The Broken Statue Press Release 2015

From Researchandideas
Revision as of 17:59, 4 July 2015 by Pickens (Talk | contribs)

Jump to: navigation, search

2012

The Ponca Playhouse plans an exclusive run of nine shows of “The Broken Statue,” a play by Bob Perry based on the real-life story of oil baron E.W. Marland and the tragic story of his adopted daughter and later wife, Lydie Marland.

The performances will be July 20, 21,22, 27,29, 29 and Aug. 3-5, Playhouse supporter Hugh Pickens said.

A limestone statue of Lydie as a striking young woman was buried and lost for nearly 40 years — a broken statue representing shattered lives and shattered dreams.

“Although partially fiction, ‘The Broken Statue’ helps provide the public with an insight that feeds their curiosity of the life and times of E.W., Virginia, George and Lydie Marland and their contemporaries. The play gives a glimpse of the extravagant glory days of the 1910s and 1920s as they existed in Oklahoma,” said David Keathly, executive director of the Marland Mansion.

“It is heartwarming, insightful and clever,” said Jayne Detten, director of Ponca City Main Street. “Most of all, it is a delight to the senses and a respectful tribute to the Marland family.”

Playwright Bob Perry’s interest in the Marland story started in 1999 when he stayed a week at the Marland Mansion during a conference. He took a tour of the mansion and saw Lydie’s refurbished broken statue.

He called his wife and said “I know the title of the book I want to write — The Broken Statue.” He finally started writing the first manuscript in 2006.

The play adaptation of the book was first produced at the Jewel Box Theatre in Oklahoma City last year. Several Ponca City residents traveled to see the production, and in November a group formed to produce the production at the Ponca Playhouse.

Tickets for this limited run will be $20 and may be purchased at the Playhouse, 301 South First Street, from 10 a.m. to 3 p.m. Tuesdays through Thursdays. Tickets can be ordered by phone at 580-765-5360. Evening performances on Fridays and Saturdays will be at 8 p.m., with Sunday matinees at 2 p.m.

A limited number of sponsorships are available this production. Individuals or businesses may sponsor the play for $500 and will be recognized in the program for the play and will attend a special reception for sponsors.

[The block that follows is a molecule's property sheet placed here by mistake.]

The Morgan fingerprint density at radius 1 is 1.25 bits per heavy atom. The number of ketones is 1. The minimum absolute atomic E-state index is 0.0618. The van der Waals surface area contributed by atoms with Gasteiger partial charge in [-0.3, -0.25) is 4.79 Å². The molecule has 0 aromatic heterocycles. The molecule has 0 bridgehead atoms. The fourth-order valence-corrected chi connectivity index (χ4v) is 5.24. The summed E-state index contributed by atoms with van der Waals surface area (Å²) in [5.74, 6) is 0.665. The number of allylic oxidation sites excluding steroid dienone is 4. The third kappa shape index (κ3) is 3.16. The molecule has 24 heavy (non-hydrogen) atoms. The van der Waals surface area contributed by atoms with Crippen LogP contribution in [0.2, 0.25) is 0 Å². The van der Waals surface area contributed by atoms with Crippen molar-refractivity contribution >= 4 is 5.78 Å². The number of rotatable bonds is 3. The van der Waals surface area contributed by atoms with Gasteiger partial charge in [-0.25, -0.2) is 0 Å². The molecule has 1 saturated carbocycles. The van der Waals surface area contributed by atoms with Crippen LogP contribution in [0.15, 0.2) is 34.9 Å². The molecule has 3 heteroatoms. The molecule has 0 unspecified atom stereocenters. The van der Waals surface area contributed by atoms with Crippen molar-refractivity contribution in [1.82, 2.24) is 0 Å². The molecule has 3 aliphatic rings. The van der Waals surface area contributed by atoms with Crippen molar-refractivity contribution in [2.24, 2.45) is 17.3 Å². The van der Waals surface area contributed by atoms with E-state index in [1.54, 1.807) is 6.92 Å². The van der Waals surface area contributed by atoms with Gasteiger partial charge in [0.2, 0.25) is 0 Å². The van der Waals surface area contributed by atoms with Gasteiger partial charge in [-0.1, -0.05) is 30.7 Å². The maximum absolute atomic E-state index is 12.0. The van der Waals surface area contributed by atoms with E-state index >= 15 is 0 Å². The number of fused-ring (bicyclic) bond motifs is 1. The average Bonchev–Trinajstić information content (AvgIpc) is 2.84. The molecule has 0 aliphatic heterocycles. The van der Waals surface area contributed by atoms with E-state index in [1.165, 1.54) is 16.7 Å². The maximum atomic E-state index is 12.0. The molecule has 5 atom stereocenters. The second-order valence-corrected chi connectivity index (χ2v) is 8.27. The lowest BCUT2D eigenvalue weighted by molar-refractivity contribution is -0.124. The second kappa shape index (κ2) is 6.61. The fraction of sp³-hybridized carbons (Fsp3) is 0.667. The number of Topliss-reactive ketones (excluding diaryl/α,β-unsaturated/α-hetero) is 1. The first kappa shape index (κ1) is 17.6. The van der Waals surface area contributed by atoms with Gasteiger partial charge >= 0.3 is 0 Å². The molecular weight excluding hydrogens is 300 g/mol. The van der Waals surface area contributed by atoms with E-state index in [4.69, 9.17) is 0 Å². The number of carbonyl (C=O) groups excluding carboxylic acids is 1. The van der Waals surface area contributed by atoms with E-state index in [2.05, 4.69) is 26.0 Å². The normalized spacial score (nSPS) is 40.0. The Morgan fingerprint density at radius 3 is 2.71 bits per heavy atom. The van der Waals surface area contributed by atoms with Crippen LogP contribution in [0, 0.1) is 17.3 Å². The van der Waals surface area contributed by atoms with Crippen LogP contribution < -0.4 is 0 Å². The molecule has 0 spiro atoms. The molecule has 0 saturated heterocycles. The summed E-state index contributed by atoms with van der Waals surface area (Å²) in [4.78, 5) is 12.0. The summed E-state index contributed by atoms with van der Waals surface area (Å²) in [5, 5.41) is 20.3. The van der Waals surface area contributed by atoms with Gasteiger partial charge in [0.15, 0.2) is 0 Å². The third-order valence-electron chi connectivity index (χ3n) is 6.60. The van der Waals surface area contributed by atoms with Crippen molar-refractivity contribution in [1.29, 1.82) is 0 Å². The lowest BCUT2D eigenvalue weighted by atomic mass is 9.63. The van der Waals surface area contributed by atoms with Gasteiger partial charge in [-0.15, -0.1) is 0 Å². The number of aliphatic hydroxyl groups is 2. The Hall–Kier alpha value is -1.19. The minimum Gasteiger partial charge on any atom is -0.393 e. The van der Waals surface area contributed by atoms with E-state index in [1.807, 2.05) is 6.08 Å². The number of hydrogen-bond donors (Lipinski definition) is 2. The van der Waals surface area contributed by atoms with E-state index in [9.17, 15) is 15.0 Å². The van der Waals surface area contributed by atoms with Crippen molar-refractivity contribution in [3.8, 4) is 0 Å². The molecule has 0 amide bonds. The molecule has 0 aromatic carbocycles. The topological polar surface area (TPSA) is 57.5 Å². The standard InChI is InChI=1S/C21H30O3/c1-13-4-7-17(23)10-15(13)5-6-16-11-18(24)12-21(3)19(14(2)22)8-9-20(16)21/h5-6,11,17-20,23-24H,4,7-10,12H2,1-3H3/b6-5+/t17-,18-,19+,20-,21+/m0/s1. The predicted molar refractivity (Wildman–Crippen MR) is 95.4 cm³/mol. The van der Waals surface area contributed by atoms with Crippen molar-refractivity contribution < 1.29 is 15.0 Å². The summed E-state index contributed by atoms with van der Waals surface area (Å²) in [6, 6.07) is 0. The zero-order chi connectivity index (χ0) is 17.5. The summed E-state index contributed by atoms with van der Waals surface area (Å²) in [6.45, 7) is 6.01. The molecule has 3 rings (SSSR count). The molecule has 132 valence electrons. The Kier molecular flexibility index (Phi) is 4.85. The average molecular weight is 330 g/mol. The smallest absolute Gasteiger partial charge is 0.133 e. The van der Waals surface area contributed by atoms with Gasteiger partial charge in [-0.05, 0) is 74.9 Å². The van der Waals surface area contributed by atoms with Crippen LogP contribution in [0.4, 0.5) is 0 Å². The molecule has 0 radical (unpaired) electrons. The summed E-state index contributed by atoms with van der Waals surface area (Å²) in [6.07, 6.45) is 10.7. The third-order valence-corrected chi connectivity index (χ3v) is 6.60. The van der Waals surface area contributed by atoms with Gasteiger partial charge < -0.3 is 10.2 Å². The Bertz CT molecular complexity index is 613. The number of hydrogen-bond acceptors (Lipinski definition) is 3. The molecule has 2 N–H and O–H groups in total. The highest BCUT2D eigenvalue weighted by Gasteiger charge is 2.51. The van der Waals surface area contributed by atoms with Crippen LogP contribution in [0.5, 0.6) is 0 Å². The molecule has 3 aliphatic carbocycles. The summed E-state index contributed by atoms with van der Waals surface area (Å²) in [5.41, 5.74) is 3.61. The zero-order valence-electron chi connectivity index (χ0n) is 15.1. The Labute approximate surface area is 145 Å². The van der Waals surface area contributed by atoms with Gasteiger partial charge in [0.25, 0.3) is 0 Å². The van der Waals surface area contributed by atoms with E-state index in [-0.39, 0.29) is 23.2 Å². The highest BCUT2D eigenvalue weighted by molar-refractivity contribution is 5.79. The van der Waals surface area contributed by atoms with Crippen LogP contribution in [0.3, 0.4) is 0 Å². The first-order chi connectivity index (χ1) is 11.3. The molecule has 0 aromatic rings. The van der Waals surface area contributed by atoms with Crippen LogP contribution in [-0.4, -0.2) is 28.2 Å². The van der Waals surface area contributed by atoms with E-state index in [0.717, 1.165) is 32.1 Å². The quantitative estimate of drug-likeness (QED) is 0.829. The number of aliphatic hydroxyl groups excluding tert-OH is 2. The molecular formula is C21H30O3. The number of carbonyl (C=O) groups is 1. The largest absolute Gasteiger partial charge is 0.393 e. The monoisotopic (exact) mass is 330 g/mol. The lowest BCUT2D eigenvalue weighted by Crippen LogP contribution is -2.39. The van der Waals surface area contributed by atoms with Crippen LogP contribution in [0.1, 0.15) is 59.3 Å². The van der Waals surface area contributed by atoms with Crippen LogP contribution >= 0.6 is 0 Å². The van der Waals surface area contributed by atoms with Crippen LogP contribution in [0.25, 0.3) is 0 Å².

For more information, contact one of the following members of the steering committee: Marlene Foxworthy at 580-765-5360, Rusyln Hermanson at 580-716-8448 or at 580-718-0288 or Hugh Pickens at 580-716-7722.

Current signature sponsorships, those giving $2,000, include Hugh Pickens and Dr. Pickens, ConocoPhillips, the Ponca City Reenactors and Fred Boettcher Law Group. Other initial contributions have been made by Charles and Virginia Starks, $1,000, and Eastman National Bank, $250.

2013

The Ponca Playhouse announces its encore performance of “The Broken Statue” this month. Only 800 seats are available for the 2013 presentation tickets and are available by calling The Ponca Playhouse.

A limestone statue of a striking young woman is buried and lost for nearly 40 years — a broken statue representing shattered lives and shattered dreams. The story of the statue is one of love, greed, power and lost aspirations. The statue symbolizes what was and what could have been — a tale of a great oil empire betrayed, destroying the lives of the family who built it.

The Ponca Playhouse will present a second season of “The Broken Statue,” a play by Bob Perry based on the real-life story of oil baron E.W. Marland. Marland made and lost a fortune in the oilfields of northern Oklahoma.

The play also includes the tragic story of his adopted daughter and later wife, Lydie Marland.

This year’s exclusive run of eight shows that will be performed on July 18-21 and July 25-28. Performances on Thursdays, Fridays and Saturdays are at 8 p.m. and on Sundays at 2 p.m.

“Although partially fiction, ‘The Broken Statue’ helps provide the public with an insight that feeds their curiosity of the life and times of E.W., Virginia, George and Lydie Marland and their contemporaries. The play gives a glimpse of the extravagant glory days of the 1910s and 1920s as they existed in Oklahoma,” said David Keathly, executive director of the Marland Mansion.

“It’s heartwarming, insightful, and clever,” said Jayne Detten, President of Ponca City Main Street.

“Most of all, it is a delight to the senses and a respectful tribute to the Marland Family.”

Tickets are $20 and may be purchased at The Ponca Playhouse in person at the box office or over the phone at 580-765-5360 from 10 a.m. to 3 p.m. Tuesday through Thursday.

Personal tools